Amid such a potent anti-establishment spirit, Trump’s vulgar, intemperate and unorthodox style struck voters as far more genuine than the highly cautious and controlled Hillary Clinton. As the brash and unpredictable Trump positioned himself as an agent of change, Clinton seemed like the establishment’s candidate, an impression that proved fatal to her campaign. Indeed, Trump used Clinton’s deep experience in the White House, Senate and State Department against her by citing it as evidence that she represented the status quo.
Ironically, Bill Clinton won the White House 24 years ago using a similar anti-establishment strategy. In the 1992 election, he successfully depicted incumbent President George H. W. Bush as an out-of-touch elitist. Eight years later Bush’s son, George W. Bush, employed the same tactic to defeat Vice President Al Gore. And in 2008 Barack Obama successfully ran as an outsider against John McCain.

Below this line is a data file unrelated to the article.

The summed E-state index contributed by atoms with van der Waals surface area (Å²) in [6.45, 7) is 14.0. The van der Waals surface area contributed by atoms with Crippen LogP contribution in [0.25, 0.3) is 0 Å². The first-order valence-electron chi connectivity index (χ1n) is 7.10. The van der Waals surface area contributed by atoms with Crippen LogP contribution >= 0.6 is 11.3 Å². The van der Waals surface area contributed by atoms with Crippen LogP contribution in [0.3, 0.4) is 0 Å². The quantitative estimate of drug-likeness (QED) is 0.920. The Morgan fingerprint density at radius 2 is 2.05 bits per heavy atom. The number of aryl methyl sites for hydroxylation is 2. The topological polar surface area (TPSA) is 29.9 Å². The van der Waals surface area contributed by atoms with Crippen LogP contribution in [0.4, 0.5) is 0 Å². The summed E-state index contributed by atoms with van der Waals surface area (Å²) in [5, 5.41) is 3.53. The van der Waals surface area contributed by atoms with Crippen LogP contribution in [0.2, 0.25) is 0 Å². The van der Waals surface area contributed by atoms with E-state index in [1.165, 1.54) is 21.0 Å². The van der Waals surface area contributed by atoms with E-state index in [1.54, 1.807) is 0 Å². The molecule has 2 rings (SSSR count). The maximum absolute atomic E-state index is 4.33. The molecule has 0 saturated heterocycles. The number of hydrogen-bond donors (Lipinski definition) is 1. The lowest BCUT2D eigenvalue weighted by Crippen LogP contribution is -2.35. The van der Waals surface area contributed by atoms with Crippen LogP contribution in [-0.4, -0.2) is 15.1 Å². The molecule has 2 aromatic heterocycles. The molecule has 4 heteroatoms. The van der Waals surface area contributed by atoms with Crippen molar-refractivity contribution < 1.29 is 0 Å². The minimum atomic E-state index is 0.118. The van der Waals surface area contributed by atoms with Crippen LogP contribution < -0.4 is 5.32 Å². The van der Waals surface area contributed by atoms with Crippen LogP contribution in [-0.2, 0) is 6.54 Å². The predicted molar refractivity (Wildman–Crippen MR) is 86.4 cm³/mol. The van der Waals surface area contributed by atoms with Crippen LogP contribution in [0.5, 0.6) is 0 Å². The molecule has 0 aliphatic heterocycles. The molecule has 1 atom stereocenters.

Trump is thus the fourth consecutive president to win the White House by running as an “outsider” candidate. That is a lesson that future presidential candidates forget at their peril.
Above all, the 2016 election made clear that America is a nation deeply divided along racial, cultural, gender and class lines.
Under normal circumstances, one would expect the new president to attempt to rally the nation behind a message of unity.
But Trump will not be a normal president. He won the White House by waging one of the most divisive and polarizing campaigns in American political history. It is entirely possible that he may choose to govern using the same strategy of divide and conquer.
In any case, Trump will soon be the most powerful person in the world. He will enter office on Jan. 20 with Republican majorities in the House and Senate, which means Republicans will dictate the nation’s policy agenda and control Supreme Court appointments for the next four years. It seems highly likely therefore that Nov. 8, 2016, will go down in the history books as a major turning point in American history.
The 2016 election defied the conventional wisdom from start to finish. It is probably a safe bet that the Trump presidency will be just as unpredictable.
This article was originally published on The Conversation. Read the original article.
Anthony J. Gaughan is Professor of Law at Drake University in Des Moines, Iowa.